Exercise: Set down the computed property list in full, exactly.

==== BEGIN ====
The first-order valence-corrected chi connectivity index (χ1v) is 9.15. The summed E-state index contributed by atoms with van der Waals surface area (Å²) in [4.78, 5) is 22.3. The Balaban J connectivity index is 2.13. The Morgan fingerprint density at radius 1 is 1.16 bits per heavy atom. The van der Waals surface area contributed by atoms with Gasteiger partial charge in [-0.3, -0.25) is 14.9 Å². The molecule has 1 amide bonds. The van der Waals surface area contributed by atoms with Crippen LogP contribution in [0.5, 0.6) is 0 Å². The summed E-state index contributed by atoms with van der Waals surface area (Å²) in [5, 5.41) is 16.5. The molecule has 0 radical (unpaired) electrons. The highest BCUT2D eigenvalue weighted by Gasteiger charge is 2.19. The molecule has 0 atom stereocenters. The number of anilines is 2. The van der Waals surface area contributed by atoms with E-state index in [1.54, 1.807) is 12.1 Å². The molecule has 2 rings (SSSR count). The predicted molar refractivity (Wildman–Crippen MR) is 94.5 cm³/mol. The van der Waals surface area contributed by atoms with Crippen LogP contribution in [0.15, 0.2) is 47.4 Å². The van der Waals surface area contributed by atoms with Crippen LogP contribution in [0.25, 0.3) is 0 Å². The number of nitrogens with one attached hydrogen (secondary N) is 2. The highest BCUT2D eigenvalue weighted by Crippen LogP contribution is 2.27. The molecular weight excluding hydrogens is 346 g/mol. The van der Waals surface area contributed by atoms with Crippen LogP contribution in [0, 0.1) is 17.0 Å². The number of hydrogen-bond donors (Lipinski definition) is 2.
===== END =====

The first-order valence-corrected chi connectivity index (χ1v) is 9.15. The summed E-state index contributed by atoms with van der Waals surface area (Å²) in [4.78, 5) is 22.3. The Balaban J connectivity index is 2.13. The Morgan fingerprint density at radius 1 is 1.16 bits per heavy atom. The van der Waals surface area contributed by atoms with Gasteiger partial charge in [-0.3, -0.25) is 14.9 Å². The molecule has 1 amide bonds. The van der Waals surface area contributed by atoms with Crippen LogP contribution in [0.5, 0.6) is 0 Å². The summed E-state index contributed by atoms with van der Waals surface area (Å²) in [5, 5.41) is 16.5. The molecule has 0 radical (unpaired) electrons. The highest BCUT2D eigenvalue weighted by Gasteiger charge is 2.19. The molecule has 0 atom stereocenters. The number of anilines is 2. The van der Waals surface area contributed by atoms with E-state index in [1.54, 1.807) is 12.1 Å². The molecule has 2 rings (SSSR count). The predicted molar refractivity (Wildman–Crippen MR) is 94.5 cm³/mol. The van der Waals surface area contributed by atoms with Crippen LogP contribution in [0.15, 0.2) is 47.4 Å². The van der Waals surface area contributed by atoms with Crippen LogP contribution in [0.25, 0.3) is 0 Å². The number of nitrogens with one attached hydrogen (secondary N) is 2. The highest BCUT2D eigenvalue weighted by Crippen LogP contribution is 2.27. The molecular weight excluding hydrogens is 346 g/mol. The van der Waals surface area contributed by atoms with Crippen LogP contribution in [0, 0.1) is 17.0 Å². The number of hydrogen-bond donors (Lipinski definition) is 2.